the craftsmanship is just beautiful. I'm really happy to have it. When I get a chance to shoot some useful video - something you can use on your site - I certainly will.
Five. Years. Five years of Mule actually started 13 years ago when I started trying to put pieces of wood together to make guitars that weren’t being made. That took me to a guitar making school run by ex hippies in Phoenix, to sleeping next to my bandsaw in a garage during a Minnesota winter, to 10 years of factory jobs rolling strips of tape, assembling electrical motors, running rubber presses and extrusion machines, two glorious years in Virginia at Huss and Dalton Guitars, then busking and industrial supply in Chicago and getting fired during a recession for counting wrong 26 out of 111,000 times, then back to my home state of Michigan wondering, “now what?” It took two years of wondering and then I saw Kelly Joe Phelps play his National. 10 years earlier he was this metalhead’s first experience with acoustic guitars and it changed my career. This time I left his show wondering if I could make a resonator that looked like the material and sounded richer than most resonators. I know the answer to that now- I can. It took me a year to make four. I ran out of money and had to take another temp job swinging engine blocks. I stood in a puddle of coolant hooking and swinging engine blocks onto a conveyor for two weeks and then had 12 orders. I quit. Then 30, then 40, then 80. It took a closet shop, a basement shop, and this current shop. I made Kelly Joe a guitar. Full circle. Then Dan Auerbach of The Black Keys. Jeffrey Foucault, Charlie Parr, one was on stage with Adele. It’s true, I was there. Billy Gibbons bought us groceries.Then 360 guitars and 107 on the list. Phil, Smithers and I have sent them all over the world. I play each of them and it feels new every time. THE SOUND. I just shake my head. These aren’t just guitars, they are a new sound and I can see the light bulb go over when a player hears them for the first time.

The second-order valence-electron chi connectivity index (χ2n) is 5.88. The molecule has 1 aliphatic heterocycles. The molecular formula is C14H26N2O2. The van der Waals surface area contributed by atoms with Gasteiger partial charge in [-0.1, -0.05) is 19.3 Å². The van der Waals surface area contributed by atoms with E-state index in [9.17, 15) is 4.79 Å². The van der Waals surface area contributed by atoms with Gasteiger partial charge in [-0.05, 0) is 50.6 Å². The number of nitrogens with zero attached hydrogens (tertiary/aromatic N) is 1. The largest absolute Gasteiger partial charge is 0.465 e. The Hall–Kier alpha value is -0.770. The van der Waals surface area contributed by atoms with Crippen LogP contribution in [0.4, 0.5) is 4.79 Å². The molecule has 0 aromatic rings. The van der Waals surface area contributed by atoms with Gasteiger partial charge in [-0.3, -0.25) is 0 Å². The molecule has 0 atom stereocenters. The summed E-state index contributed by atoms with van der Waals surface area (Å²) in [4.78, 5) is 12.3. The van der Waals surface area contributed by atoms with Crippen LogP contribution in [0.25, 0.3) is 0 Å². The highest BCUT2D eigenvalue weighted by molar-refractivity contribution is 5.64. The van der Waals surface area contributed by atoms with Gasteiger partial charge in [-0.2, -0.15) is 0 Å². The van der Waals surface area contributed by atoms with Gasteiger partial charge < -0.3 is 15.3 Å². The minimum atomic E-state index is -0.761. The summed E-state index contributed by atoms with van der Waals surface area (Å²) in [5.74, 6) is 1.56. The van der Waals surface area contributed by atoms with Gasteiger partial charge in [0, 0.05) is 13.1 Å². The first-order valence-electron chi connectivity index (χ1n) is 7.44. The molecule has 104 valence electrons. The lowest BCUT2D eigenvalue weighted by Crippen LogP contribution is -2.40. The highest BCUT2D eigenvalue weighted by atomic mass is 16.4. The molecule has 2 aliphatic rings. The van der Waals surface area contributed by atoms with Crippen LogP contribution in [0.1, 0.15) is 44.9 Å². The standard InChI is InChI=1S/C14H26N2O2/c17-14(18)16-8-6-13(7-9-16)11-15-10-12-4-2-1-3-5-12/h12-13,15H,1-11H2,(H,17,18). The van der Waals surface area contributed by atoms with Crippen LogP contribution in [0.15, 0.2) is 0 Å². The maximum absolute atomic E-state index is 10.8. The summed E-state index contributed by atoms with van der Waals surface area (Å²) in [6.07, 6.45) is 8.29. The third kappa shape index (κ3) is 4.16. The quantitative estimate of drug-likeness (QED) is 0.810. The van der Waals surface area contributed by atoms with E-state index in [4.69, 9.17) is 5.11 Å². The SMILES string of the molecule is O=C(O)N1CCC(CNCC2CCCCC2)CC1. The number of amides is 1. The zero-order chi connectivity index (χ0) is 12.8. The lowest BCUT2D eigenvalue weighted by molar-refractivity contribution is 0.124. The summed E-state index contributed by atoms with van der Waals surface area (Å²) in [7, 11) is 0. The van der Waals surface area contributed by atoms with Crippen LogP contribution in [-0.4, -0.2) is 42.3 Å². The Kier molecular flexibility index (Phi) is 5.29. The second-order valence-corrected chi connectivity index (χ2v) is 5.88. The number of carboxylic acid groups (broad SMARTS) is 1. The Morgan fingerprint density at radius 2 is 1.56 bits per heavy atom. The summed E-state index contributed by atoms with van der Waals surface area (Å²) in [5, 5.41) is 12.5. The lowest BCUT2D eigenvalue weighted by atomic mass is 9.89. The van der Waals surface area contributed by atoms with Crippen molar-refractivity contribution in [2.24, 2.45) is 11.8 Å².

It was hard. It is hard. It’s awesome. My customers buy their guitars and then send us coffee, whiskey, albums, food, and souvenirs. We have a whole shelf full of gifts that people send us after they pay a bunch of money for their guitars. We get wedding pictures with our guitars in them, pictures of them next to newborns. They’ve been played at funerals and given as surprises. Its bigger than guitars. It’s a mechanism for people to connect with each other in a way that’s lacking these days. Thank you to all of you who are part of this story. “It’s just a piece of wood you’ll win in the end.” -Matt
Sometimes when it comes to “stuff” it’s about the stuff. Materials, dimensions. This thing we do here at Mule, and want you to be a part of, is more about people and playing.
This is me, Matt:
I own Mule. I make these along with Phil and Smithers. My life has brought me through temp jobs and factory work and two glorious years at Huss and Dalton to be building bear magical beasts of a guitar.
I want nothing more than to talk to you about guitars. Really. I swept floors for this, worked at rubber presses for just that opportunity. – Matt